Before I hand the call over to our CFO, Dan Luckshire, I would like to provide an update on SIGA and the impact of the COVID-19 pandemic on our business. The global pandemic of COVID-19 has reminded all of us how devastating a highly contagious infectious disease can be to both human lives, how we live and the economy. Our thoughts are with so many that have been dramatically impacted here in New York and around the globe by this devastating disease and with our partners in the U.S. government, who are working tirelessly to develop the tools to help bring this pandemic under control. Even more so than prior outbreaks like SARS, Ebola, Zika and MERS, it reminds us as a nation that we must prepare for pandemics as it is not a question of if, but when we may be faced with the next one.

As many have pointed out, including Bill Gates in a recent televised discussion, we are fortunate COVID-19 is not the most deadly pandemic we could face, as smallpox would be even more destructive with a 30% fatality rate and likely higher transmissibility. Tools like vaccines and treatments are critical to mitigating not only the health impact of infection, but also the fear of in reaction to infection that can decimate and shut down economies. As a result of this pandemic, we believe we will see renewed focus on preparedness globally, including smallpox.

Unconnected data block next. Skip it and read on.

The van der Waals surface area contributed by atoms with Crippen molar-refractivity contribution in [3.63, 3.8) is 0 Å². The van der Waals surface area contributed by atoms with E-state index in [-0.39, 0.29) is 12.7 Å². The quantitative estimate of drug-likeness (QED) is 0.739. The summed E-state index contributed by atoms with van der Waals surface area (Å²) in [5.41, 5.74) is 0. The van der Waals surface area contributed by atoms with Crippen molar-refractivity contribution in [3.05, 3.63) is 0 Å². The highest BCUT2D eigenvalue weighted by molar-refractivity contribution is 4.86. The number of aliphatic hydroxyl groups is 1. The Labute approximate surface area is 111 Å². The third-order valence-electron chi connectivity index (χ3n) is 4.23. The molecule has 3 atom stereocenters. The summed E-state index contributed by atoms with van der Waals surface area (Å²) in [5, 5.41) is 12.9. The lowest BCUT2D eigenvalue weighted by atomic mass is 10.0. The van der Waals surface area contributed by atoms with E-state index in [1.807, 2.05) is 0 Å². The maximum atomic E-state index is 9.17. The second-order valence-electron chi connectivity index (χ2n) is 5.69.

Operationally, at SIGA, we fortunately have not been adversely impacted in any material respect by the pandemic. All of our employees are able to perform the majority of their work remotely as we have followed local guidance from New York and Oregon for social distancing and closing offices to all but essential personnel. Our supply chain for TPOXX continues to operate with our SIGA staff overseeing manufacture remotely as our partners have implemented policies and practices to reduce infection risk at their facilities. Currently, our manufacturing time line for deliveries under the BARDA contract have not been materially impacted. Needless to say, we will continue to monitor the situation closely. For our programs that have clinical trials such as post-marketing commitments required by FDA approval for oral TPOXX, we do anticipate potential delays due to the COVID-19 pandemic based upon adjustments that must be made to protect the safety and welfare of those subjects, clinical trial sites and their partners.